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Founded by Rich Bendis

Angel Capital

In addition to direct investment funds, there are other forms of capital that are complementary to direct investment – most notably angel capital. It is increasingly important for the innovation intermediary to have access to angel capital. Angels are prepared to invest early-stage capital earlier than traditional venture capital firms in start-up ventures: they provide about 90% of seed and early-stage outside equity capital for start-up entrepreneurs. These investors are traditionally experienced high net worth individuals, institutions and other accredited investors. In 2006, total angel investments reached $25.6 billion, as reported by the Center for Venture Research at the University of New Hampshire, thus surpassing the total venture capital investments of $25.5 billion as reported by PricewaterhouseCoopers.

Angels are often interested in leveraging other public and private investment funding, and have been known to form angel networks to distribute risk. They normally invest in local or regional deals, primarily because of the very personal relationship that these deals require. The critical role the innovation intermediary fills is to subsidize the staff to run the angel group: investors prefer their capital to be invested as equity without a significant portion going into management fees.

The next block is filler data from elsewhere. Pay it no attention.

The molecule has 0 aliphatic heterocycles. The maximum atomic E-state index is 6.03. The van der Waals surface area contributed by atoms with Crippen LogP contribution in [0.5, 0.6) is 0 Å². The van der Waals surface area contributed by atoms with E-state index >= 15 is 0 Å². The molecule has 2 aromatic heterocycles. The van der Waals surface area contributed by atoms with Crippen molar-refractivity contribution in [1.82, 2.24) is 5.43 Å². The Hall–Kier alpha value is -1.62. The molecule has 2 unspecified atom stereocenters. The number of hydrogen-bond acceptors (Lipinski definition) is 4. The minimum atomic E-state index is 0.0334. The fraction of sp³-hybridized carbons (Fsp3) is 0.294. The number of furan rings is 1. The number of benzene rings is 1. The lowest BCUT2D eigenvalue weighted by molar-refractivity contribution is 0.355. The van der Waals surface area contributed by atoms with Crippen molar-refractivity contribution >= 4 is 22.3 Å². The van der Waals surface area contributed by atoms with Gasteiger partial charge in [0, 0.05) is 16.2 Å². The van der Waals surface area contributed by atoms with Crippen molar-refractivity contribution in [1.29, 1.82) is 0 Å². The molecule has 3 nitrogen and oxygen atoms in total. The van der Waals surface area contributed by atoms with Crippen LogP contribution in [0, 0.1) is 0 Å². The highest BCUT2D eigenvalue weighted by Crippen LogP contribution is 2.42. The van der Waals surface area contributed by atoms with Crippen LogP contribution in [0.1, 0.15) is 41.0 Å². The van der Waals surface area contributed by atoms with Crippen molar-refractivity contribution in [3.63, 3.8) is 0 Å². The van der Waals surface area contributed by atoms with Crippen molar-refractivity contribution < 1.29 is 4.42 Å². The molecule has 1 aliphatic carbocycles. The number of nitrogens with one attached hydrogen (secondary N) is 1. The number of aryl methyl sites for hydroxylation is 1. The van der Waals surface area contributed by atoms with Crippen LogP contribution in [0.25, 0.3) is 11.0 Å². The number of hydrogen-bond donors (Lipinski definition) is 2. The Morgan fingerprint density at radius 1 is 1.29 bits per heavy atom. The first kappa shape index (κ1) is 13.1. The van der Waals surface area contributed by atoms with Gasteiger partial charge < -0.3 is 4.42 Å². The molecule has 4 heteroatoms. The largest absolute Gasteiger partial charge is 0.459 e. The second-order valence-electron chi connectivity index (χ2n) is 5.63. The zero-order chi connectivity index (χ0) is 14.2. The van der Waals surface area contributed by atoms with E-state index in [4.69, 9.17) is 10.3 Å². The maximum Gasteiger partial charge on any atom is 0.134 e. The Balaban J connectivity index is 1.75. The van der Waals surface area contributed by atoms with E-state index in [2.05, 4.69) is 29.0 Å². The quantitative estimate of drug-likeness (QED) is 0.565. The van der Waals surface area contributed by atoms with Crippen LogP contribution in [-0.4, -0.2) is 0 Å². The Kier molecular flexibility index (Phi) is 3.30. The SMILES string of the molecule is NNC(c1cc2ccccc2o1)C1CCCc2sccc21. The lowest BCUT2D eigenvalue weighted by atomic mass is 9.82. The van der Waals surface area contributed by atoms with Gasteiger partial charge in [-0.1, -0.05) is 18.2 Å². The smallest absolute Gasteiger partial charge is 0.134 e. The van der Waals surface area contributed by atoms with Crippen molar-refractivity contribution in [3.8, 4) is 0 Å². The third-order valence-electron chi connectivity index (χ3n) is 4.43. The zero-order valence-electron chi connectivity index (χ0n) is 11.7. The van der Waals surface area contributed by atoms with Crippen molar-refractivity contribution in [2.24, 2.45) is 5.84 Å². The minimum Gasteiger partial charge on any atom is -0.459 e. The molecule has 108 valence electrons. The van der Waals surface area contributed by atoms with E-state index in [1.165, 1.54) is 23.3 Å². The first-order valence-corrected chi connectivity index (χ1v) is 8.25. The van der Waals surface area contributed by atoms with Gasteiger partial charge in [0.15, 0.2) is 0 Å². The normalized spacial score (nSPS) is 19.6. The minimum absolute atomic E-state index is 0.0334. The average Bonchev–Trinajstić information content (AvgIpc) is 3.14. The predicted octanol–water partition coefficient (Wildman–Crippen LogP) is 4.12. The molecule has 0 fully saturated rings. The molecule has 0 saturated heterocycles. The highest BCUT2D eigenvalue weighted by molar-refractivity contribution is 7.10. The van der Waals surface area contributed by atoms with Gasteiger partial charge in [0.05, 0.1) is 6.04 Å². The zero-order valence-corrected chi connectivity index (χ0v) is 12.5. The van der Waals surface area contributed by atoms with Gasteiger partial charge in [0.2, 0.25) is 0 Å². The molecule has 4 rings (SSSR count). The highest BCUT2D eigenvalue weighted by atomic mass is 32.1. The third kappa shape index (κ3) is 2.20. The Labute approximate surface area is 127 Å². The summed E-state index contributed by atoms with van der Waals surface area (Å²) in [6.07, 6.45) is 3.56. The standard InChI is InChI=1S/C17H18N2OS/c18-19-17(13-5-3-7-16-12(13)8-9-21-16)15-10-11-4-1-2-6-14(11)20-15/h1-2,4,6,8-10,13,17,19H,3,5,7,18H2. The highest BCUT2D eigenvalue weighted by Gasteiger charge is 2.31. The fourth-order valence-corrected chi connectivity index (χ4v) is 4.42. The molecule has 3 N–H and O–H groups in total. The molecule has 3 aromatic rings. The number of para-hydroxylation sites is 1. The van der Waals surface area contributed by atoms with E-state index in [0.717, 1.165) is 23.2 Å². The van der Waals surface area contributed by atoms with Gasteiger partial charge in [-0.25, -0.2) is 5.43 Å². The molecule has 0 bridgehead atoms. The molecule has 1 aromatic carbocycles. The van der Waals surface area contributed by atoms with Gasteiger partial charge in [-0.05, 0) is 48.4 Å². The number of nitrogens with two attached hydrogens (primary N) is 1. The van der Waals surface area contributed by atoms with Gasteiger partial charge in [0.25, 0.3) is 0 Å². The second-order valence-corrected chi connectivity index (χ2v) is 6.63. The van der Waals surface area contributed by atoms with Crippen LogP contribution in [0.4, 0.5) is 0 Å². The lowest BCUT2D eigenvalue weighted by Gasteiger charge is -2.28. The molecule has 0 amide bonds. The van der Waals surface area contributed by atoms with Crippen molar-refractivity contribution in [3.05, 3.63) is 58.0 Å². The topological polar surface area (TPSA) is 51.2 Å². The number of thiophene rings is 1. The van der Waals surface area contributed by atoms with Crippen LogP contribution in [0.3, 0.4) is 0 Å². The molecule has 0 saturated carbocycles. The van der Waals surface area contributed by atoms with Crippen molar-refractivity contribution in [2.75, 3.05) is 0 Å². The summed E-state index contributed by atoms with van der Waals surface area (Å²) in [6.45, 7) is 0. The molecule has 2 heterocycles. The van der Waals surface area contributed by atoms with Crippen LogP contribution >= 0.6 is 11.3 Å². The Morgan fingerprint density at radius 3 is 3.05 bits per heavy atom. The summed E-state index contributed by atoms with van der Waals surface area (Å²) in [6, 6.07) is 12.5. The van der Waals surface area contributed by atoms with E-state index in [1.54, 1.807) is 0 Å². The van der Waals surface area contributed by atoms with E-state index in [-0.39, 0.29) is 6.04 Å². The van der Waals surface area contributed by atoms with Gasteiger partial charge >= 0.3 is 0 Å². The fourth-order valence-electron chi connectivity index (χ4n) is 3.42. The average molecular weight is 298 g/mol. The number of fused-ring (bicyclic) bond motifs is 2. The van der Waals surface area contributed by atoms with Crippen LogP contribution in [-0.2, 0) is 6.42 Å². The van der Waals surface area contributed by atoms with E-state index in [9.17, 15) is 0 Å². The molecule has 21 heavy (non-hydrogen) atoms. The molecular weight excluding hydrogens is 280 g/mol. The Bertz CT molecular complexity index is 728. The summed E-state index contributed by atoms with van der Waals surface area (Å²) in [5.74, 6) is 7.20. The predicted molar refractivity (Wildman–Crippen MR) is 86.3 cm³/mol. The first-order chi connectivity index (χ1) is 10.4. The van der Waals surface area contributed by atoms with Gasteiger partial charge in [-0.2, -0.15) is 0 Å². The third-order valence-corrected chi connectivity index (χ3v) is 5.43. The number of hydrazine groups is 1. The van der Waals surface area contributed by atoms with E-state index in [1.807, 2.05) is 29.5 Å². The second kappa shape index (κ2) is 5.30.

The Mid-Atlantic Angel Group (MAG) is a member-managed private equity investment fund that bridges the gap between seed investments and institutional venture capital. It was created and managed by Richard Bendis and Chris Starr at Innovation Philadelphia. MAG leverages public and private funding resources and networks by providing equity capital to seed and early-stage, technology-based high-growth companies. It has 89 unique investors, including public dollars from the states of Pennsylvania, New Jersey and Delaware. MAG was the first angel fund to be established in the region, even though angels had been active in Philadelphia for over twenty years. The management of MAG has now been transferred to the Science Center in Philadelphia.